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✎ EN Polish Passport

Discussion in 'Poland' started by gosial, Feb 21, 2012.

  1. gosial

    gosial New Member

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    Polish (PL)
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    english, polish
    Hello,

    I have been living in England for over 30 years and until last year I renewed my polish passport every 10 years by post with no problems. Last year however it seems the law changed and I had to go to the embassy to fill in the renewal form and this is where the problems started.

    I was told that before I could apply I needed a Pesel number and to get this number I needed my birth certificate, OK so far, Then because I have been married and now divorced and my surname is still my married name I needed my registered polish wedding certificate and divorce papers too and also to bring my ex husband to the embassy to confirm everything.

    1. I was married and divorced in England to a British citizen and never registered either in Poland.

    2. I have no idea where my ex husband is, last I heard was he was thinking of emigrating to Australia.

    I feel totally abandoned by Poland and have no idea how I am ever going to get to renew my polish passport, please can anyone help me?

    I do have a British passport but am scared stiff to travel on this to Poland as once there I will have no valid Polish documents and I am afraid they will not let me leave the country again if they realise I am still a Polish citizen. Has anyone travelled to Poland on a British passport but is still a polish citizen and if so were there any problems?

    This is driving me insane as I desperately want to go and see my elderly mother.
     
  2. texkourgan

    texkourgan Moderator
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    I'm so sorry to hear about the issues you are having. I'm afraid I don't have personal expertise in the area, but there is an active group of users in the Polish Immigration section. You may try reading over the archives and contacting people through the network.

    Best of luck!
     
  3. gjene

    gjene Well-Known Member

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    Do you know of any of his family or friends? Would they be willing to get in touch with him so he can assist you with this matter? Did you get married in Britain and where? Can they be of assistance in regards to the paperwork you may need that the embassy is requiring you to have and provide?
    I know this doesn't help much in regards to what you want to do, but it may provide leads. If your ex has left the country and you are able to get in touch with him, would the embassy accept a video link through "Skype"? Good luck and hope everything works out for you to visit your mother.
     
  4. marron

    marron Active Member

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    Why exacttly do they need your ex anyway? Bureaucrats have a way of coming up with all kinds of "requirements" that don't exist in the law. I would bring in all the documents I can and take it from there.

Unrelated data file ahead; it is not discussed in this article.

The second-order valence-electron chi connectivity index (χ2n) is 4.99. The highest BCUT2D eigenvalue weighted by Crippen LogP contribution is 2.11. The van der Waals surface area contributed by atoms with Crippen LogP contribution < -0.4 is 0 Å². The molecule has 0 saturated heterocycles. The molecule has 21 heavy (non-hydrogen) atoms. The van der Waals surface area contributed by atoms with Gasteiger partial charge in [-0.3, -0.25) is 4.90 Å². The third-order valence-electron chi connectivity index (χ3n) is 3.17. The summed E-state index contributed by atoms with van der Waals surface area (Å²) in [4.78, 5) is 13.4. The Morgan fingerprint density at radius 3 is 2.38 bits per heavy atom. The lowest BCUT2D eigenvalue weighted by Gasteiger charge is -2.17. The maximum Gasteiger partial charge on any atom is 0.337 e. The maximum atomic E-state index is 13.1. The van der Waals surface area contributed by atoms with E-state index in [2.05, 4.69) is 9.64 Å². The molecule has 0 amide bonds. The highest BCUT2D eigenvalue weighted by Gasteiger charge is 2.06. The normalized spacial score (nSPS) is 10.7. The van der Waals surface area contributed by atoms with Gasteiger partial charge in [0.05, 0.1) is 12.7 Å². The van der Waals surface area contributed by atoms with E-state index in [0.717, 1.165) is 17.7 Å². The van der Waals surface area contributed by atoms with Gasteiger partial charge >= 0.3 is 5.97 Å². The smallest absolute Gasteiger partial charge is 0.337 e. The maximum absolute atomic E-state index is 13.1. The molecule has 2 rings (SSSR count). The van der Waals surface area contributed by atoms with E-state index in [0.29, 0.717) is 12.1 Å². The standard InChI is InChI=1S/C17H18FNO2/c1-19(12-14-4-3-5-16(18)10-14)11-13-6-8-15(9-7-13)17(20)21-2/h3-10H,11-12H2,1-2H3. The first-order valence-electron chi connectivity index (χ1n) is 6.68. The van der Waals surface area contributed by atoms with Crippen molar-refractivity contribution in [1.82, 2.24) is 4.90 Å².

5. worldcitizen

    worldcitizen New Member

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    I was looking for a different topic altogether, when I came across this post.

    I am also a Pole (by birth) with British citizenship obtained over 30 years ago. However, I do not live in, either Poland or the U.K. I live in Namibia, Africa. I have been married, divorced and then remarried, without registering any of these acts with the Polish authorities. My last Polish passport expired some years ago and I have never bothered to renew it.

    Currently, I am in a process of re-establishing my Polish identity and, although it may appear bureaucratic, the whole exercise isn't that difficult, really. Yes, I had to supply the authorities with my marriage/divorce certificates (in order to verify my change of surnames) but nobody demanded to see my ex-husband (this as well, since the guy is no longer alive!). Similarly, my current husband was not required to confirm being married to me.

    Based on my previous residence address in Poland, I have obtained my Pesel number in less than ten minutes in some civic office in Warsaw a couple of days ago. That's because I do travel to Poland! A few weeks ago I entered Poland and have since safely returned home with... my British passport!

    I don't know where you got this crazy idea that anybody can detain or even question you over your dual citizenship. It is not against the law to have more than one citizenship/passport, at least as far as Poland and the U.K. are concerned. Nor are you required to have valid Polish documentation whilst you are in possession of an ID lawfully issued to you by another country, who granted you their citizenship.

    For a while now, Poland is a member of the EU and not some soviet state. Perhaps it is a time you went there? You might be surprised...
     
  6. ofer

    ofer New Member

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    Get a lawyer!!!!!
    Bureaucratic stuff can be really discouraging. Let a professional handle it for you
     
  7. waleeed12

    waleeed12 New Member

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    For a while now, Poland has been a member of the EU and not some soviet state. Perhaps it is a time you went there? You might be surprised...

    == crossword puzzles ==
     
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